While Americans represent less than 5% of the world’s population, they consumed 80% of the world’s opioids, according to the American Society of Interventional Pain Physicians. American doctors prescribed them so much that in March 2016, the CDC published the Guideline for Prescribing Opioids for Chronic Pain, urging medical practitioners to be more judicious when recommending them.
For more information, do a full text search in HeinOnline of “Guideline for Prescribing Opioids for Chronic Pain” AND CDC and sort by Volume Date (Newest First) to view the most recent information. Note the March 23, 2016 notice in the Federal Register at 81 Fed. Reg. 15525:
In October 2015, President Barack Obama issued a Memorandum to Federal Departments and Agencies directing two important steps to combat the prescription drug abuse and heroin epidemic. And on December 7, 2016, President Barack Obama signed the “21st Century Cures Act,” which provides $1 billion in new funding targeted at opioid abuse.
For more information, do a full text search of Obama AND opioidwithin the U.S. Presidential Library. Browse to 2015 Memorandum on Addressing Prescription Drug Abuse and Heroin Use to view the full text of the Memorandum and 2016 Statement on Senate Passage of the 21st Century Cures Act to view President Obama’s comments, both included in the in the Daily Compilation of Presidential Documents.
Find more information in HeinOnline
The best way to do a topical search in HeinOnline is to determine key terms and complete a full text proximity search across all subscribed HeinOnline collections. The first step is to identify some key terms to use, such as: prescription, epidemic, opioid, opioids, opiate, opiates. Enter your key terms within quotation marks and a tilde symbol denoting the number to words within one another. Therefore, entering “prescription epidemic”~50 will provide results with prescription and epidemic within 50 words of one another. Click here to view search results.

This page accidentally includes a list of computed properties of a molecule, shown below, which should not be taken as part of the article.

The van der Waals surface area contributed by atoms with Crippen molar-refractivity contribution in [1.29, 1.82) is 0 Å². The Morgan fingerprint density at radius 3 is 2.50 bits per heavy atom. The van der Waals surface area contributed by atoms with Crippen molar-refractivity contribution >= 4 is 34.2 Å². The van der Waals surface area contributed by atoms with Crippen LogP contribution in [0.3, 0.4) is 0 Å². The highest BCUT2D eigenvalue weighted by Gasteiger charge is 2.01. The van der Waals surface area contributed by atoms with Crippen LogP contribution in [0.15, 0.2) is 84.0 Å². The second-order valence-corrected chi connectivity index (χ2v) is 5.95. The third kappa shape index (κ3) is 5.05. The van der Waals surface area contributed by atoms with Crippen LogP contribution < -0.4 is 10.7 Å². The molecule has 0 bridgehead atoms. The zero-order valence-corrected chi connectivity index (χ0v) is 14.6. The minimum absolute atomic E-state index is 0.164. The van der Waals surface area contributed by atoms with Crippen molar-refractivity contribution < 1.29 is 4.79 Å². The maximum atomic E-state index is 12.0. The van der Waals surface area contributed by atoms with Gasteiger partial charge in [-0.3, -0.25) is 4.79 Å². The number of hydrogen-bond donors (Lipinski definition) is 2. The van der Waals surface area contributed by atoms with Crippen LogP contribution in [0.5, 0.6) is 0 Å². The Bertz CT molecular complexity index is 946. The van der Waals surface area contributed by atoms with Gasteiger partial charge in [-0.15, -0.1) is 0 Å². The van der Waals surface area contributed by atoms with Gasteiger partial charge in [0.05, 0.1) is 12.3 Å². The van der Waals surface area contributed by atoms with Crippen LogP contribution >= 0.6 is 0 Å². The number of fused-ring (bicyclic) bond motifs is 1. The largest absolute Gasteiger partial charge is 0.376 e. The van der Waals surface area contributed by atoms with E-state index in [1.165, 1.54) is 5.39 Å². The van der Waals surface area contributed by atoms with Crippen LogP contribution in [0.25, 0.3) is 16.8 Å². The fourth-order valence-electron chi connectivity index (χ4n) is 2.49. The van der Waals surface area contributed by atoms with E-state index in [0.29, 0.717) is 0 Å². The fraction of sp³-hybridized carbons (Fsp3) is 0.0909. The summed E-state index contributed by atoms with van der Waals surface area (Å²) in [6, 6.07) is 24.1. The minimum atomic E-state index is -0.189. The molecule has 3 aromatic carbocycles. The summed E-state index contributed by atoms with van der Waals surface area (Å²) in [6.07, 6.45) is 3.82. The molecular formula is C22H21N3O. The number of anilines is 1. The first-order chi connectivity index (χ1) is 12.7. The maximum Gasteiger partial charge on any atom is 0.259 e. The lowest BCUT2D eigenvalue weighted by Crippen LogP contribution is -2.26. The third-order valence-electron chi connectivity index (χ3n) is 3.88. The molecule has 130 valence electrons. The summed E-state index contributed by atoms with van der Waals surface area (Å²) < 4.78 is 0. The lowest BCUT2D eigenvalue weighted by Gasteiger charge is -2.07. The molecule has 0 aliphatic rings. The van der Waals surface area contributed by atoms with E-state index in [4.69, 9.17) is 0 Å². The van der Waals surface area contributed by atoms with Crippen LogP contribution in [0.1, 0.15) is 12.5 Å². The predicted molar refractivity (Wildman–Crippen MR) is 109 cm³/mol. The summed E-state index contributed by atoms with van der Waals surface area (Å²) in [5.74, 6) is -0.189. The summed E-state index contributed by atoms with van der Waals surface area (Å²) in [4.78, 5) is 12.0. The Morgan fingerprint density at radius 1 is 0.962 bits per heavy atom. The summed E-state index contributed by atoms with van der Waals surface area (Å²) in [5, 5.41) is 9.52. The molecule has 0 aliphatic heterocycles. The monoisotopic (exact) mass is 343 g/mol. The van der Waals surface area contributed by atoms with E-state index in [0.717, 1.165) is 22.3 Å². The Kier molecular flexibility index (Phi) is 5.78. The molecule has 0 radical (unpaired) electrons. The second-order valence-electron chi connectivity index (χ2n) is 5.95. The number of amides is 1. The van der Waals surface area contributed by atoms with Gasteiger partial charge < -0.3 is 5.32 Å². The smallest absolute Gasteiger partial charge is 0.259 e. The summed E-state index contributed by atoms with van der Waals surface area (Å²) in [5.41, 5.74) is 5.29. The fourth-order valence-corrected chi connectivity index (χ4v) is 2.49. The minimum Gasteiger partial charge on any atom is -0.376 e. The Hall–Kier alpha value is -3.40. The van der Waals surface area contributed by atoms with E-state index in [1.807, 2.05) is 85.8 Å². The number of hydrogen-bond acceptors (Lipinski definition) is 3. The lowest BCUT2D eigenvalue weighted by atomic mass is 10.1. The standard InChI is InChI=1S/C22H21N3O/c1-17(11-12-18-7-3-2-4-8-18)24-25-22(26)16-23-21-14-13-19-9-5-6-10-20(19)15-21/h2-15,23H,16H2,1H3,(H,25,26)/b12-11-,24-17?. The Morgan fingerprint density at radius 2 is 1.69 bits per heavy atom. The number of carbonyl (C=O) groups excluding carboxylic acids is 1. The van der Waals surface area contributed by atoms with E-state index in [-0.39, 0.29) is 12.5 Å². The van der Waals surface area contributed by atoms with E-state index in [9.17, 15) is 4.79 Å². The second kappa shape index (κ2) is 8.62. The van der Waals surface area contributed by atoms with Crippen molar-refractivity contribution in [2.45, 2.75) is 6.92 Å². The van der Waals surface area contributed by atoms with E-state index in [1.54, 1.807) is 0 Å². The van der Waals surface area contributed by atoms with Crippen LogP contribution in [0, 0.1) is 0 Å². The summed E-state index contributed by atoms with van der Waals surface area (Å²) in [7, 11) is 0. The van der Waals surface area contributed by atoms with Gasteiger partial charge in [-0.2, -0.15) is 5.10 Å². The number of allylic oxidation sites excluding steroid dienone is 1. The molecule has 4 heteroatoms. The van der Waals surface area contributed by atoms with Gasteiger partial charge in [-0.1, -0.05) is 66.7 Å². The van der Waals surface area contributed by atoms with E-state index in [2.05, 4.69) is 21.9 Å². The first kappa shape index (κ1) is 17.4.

As the term opioid can occur in multiple forms, use a wildcard indicator (*) after the stem of the term to search all endings. Important tip: wildcard indicators may not be used within proximity searches, therefore “prescription epidemic opioid*”~50 would not work.
Using the Boolean operators such as AND and OR will provide additional options. You may also group terms or search queries using parentheses ( ) to form sub-queries within one search request. Therefore, entering (“prescription epidemic”~50 AND opioid*) OR (“prescription epidemic”~50 AND opiate*) will search the terms prescription and epidemic within 50 terms of each other AND opioid, opioids OR prescription and epidemic within 50 terms of each other AND opiate, opiates:
Looking to the future
Prescriptions for OxyContin have fallen nearly 40% since 2010, and as a result, its Connecticut manufacturer, Purdue Pharma has lost billions in revenue. The company is now pursuing a new strategy to put the painkiller that set off the U.S. opioid epidemic into medicine cabinets throughout the world.
A network of international companies owned by the family of Purdue Pharma is now entering rapidly into Latin America, Asia, the Middle East, Africa and other regions. By pushing for broad use of painkillers in places ill-prepared to deal with the ravages of opioid abuse and addiction, this epidemic may become a worldwide issue.